5 order-to-cash performances metrics to look at
Establishing order-to-cash performances metrics is a very beneficial step in optimizing your accounts receivable. For example, you can monitor the percentage of late payments, the average payment time, the rate of collection and your irrecoverable debts in order to get a better picture of your performance and what to improve. By doing so, you’ll be able to make decisions that are more in line with your company’s reality.
If the payment period you give your customers is too long relative to your own debts, for instance, a small change in the payment terms could benefit your cash flow.
There are a number ways to measure the efficiency of your processes. We have identified five key indicators for accounts receivable that can clarify how to optimize your sales cycle.
5 helpful order-to-cash performances metrics to monitor your accounts receivable
Measure human productivity
This means comparing the total number of orders to the number of full-time employees (FTEs). It allows you to measure individual productivity. The goal is not to monitor your employees, but rather to identify inefficient processes and to improve them. It’s also a good way to find out whether you need more workers and whether your processes need adjustment. Besides lowering the cost of your processes, it’ll give you a better idea of how much more work your company can handle with the number of employees on hand.
Calculate the average payment period
Some invoices will get paid late, obviously. Being aware of how many will come in late not only allows you to establish a collection process, but also to determine the number of invoices that will turn into bad debt. Based on this information, the accounts receivable department can adjust its order to cash cycle according to the number of late payments and unpaid invoices in order to minimize their frequency. To address the problem, you could develop a reward policy for prompt payment or, conversely, establish some monetary penalties for payments that are significantly late.
Assess the level of automation
Assessing your process automation is a means of ensuring that everything is working optimally. To do so, you can focus on several things that you’ve already automated and check, for example, the manual processes that are still in place. You can look at whether the error rate has improved, billing is more efficient, and payments are being made quicker. Automation can also be used to clean up your databases, which you need to ensure are accurate. So you will be able to check that your processes are going smoothly and process a greater number of orders more efficiently, thus getting get paid faster.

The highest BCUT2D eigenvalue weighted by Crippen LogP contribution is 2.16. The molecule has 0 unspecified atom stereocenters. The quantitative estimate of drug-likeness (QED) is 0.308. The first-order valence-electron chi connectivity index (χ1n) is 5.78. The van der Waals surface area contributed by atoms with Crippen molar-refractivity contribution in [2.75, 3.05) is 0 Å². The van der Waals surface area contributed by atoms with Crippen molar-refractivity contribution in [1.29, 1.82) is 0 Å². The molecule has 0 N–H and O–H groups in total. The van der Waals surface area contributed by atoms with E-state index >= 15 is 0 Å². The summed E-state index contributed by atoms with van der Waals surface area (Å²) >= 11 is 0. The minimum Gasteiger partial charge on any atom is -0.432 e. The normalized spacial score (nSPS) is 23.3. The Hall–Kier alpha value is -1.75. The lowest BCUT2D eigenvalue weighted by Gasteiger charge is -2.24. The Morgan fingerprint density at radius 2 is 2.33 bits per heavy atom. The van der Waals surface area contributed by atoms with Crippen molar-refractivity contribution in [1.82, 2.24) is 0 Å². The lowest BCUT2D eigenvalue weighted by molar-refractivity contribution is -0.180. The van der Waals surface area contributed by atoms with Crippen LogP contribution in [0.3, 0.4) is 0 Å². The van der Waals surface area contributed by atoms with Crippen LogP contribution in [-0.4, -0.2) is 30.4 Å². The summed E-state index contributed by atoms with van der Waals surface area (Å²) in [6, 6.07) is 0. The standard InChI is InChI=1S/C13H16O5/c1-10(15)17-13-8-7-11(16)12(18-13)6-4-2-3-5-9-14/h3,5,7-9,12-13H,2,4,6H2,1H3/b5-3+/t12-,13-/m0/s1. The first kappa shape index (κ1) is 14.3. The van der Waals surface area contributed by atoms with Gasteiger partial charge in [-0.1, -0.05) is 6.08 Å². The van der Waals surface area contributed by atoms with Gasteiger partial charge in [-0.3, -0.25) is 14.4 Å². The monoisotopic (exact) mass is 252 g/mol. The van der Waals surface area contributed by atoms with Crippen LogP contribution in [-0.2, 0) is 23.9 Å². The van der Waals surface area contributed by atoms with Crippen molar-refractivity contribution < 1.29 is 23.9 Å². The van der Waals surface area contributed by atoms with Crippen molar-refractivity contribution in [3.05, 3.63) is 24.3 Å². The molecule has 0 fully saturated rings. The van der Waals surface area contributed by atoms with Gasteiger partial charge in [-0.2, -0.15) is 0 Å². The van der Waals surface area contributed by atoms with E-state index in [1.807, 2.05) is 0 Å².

Measure the percentage of income
This is a fairly common indicator, but is one that shouldn’t be overlooked. For this indicator, you measure the value of the sales cycle in terms of the percentage of your company’s total revenue. It’s a way to find out if the income generated by your existing processes constitutes a large enough proportion of your income. Ideally, this income comes from the sale of products rather than other sources.
Compare receivables to sales
Monitoring the level of receivables provides a significant indicator of whether your cash flow and sales cycle are in good shape. If your receivables start to exceed revenues, you risk not getting paid and could lack the funds to keep things running smoothly.
Producing invoices also costs money: according to the Institute of Financial Operations, 40% of hard-copy invoices cost $25 each to produce. That’s why you need to have a handle on how many invoices are issued and how many are paid on time. If not, it’s time to think about optimizing the processes for preparing and sending invoices, e.g. sending them by email or grouping orders together.
Each of these performance indicators provides a good opportunity to determine whether you’ll need to consider optimizing an accounts receivable process. But it’s best to take it one step at a time! That’s why Objectif Lune is here to support you every step of the way. Check out our website to find out more.